An innovative relationship between headteachers and a not-for-profit trust has succeeded in turning Hackney's struggling schools around. Anat Arkin reports
For an inner-city school to lure a headteacher away from one of the more scenic parts of rural England is an achievement. But for a school in Hackney to pull off this coup suggests that the east London borough is finally shaking off its reputation for having the worst education service in the country.
Keith Howdle was not put off by Hackney's negative image when after 20 years as a head in Cornwall, he decided to do something different and move to London. He had heard of the not-for-profit body running education in Hackney, and liked the sound of what it was doing. So when a headship at Sebright primary came up he applied and got the job at the school, which had serious weaknesses and was later put into special measures.
Almost two years on, Sebright is out of special measures and Mr Howdle has no regrets about moving to an area where schools work against a backdrop of high levels of poverty, pupil mobility and cultural diversity.
"It's been a challenge but it's also been hugely rewarding to work with children who are very up for learning," he says.
Pointing out that several other primaries in the borough have come out of special measures recently, with only one remaining, he adds: "It's been a pleasure to see that happening because I think it will start to change people's attitudes towards Hackney and they will see that the children here have huge potential and that the schools are starting to realise that potential."
The strongest evidence of this is in record improvements in GCSE results.
Over half the pupils in six of Hackney's eight secondary schools gained five or more good GCSEs this year: up from three schools last year, two in 2003 and just one in 2002, the year the Learning Trust took over responsibility for education in Hackney from the local council.
The trust was set up after the third Ofsted inspection of Hackney LEA in three years found that school improvement functions outsourced to a private contractor remained mostly unsatisfactory. The time had come for radical change, they said.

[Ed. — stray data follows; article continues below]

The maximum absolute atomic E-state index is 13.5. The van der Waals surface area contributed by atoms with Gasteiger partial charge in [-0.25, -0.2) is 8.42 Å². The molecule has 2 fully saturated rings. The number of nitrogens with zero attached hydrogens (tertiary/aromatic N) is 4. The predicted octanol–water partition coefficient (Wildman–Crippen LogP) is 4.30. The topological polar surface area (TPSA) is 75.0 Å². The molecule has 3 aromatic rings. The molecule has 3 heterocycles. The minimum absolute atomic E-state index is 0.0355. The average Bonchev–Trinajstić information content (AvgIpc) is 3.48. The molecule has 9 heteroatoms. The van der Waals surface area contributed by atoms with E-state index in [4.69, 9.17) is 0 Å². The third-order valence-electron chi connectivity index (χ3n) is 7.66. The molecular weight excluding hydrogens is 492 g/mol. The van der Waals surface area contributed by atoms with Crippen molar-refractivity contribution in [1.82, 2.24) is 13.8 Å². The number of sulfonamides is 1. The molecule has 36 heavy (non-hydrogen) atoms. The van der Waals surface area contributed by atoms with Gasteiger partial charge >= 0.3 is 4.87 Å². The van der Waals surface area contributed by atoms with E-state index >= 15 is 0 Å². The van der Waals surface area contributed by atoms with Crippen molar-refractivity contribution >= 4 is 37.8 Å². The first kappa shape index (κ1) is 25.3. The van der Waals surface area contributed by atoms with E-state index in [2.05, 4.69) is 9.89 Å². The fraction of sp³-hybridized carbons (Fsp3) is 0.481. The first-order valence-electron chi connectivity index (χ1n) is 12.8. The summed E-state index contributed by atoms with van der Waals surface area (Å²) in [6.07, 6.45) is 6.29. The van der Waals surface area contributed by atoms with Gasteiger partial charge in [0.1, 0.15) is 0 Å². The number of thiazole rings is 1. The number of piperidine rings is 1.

The obvious action would have been to privatise the LEA. But confronted with strong local opposition, ministers used statutory powers to transfer it and its staff to a new non-profit-making company.
According to Sir Mike Tomlinson, former chief inspector of schools and chair of the Learning Trust, this model, untried elsewhere, has contributed to the recent progress of Hackney's schools.
"The trust's structure has ensured that we have a single focus on education and will not be diverted from that," he says.
But Sir Mike stresses that improved performance owes more to raising young people's aspirations and expectations than to the trust's structure.
The trust's 14 directors include two - soon to be three - heads. This, and other measures to involve them in decision-making, seems to be helping the trust win support that eluded the old LEA.
Cheryl Day, head of Clapton girls' technology college, believes the trust has had a positive impact because it is prepared to work with schools.
Her own school, where more than half the 900 pupils are eligible for free meals and 70 per cent have English as an additional language, has seen a steady improvement in GCSE results. Pupils gaining five or more A*-C grades is up from 27 per cent in 2001 to 51 per cent this year.
"Most of the improvements are down to the hard work of the teachers and students here," she says. "But the Learning Trust has offered significant support in a variety of areas and is doing some really interesting things that you couldn't do as an individual school."
She gives the example of a programme that saw high-achieving students acting as ambassadors for Hackney in an advertising campaign.
Mark Emmerson, head of Stoke Newington comprehensive, values the financial stability that schools have as a result of Hackney council's 10-year contract with the trust, which states that funds earmarked for education can no longer be used to subsidise other services. He also thinks it helps that the trust is not out to make a profit.
But Mr Emmerson is critical of the trust's enthusiasm for city academies.
He argues that their admissions systems could skew the intakes of other schools, leaving them only with those pupils who do not manage to get up in time to take the academies' entrance tests or whose parents cannot afford the pricey uniforms.
Alan Wood, chief executive of the Learning Trust, makes no apologies for pursuing a controversial strategy that has already led to one academy, Mossbourne, opening its doors last year and which should lead to four more of these schools being set up over the next few years.
"We had a situation in 2002 where if you wanted to go to a mixed, non-selective, non-denominational school in Hackney, you had just one school to go to," Mr Wood explains. "By 2009, you will have the choice of six non-denominational comprehensives. Five of them will be academies, so we make no bones about that being a very important part of our strategy."
It is a strategy that he says has already led to "dramatic improvements" in all Hackney's secondary schools, which are now oversubscribed.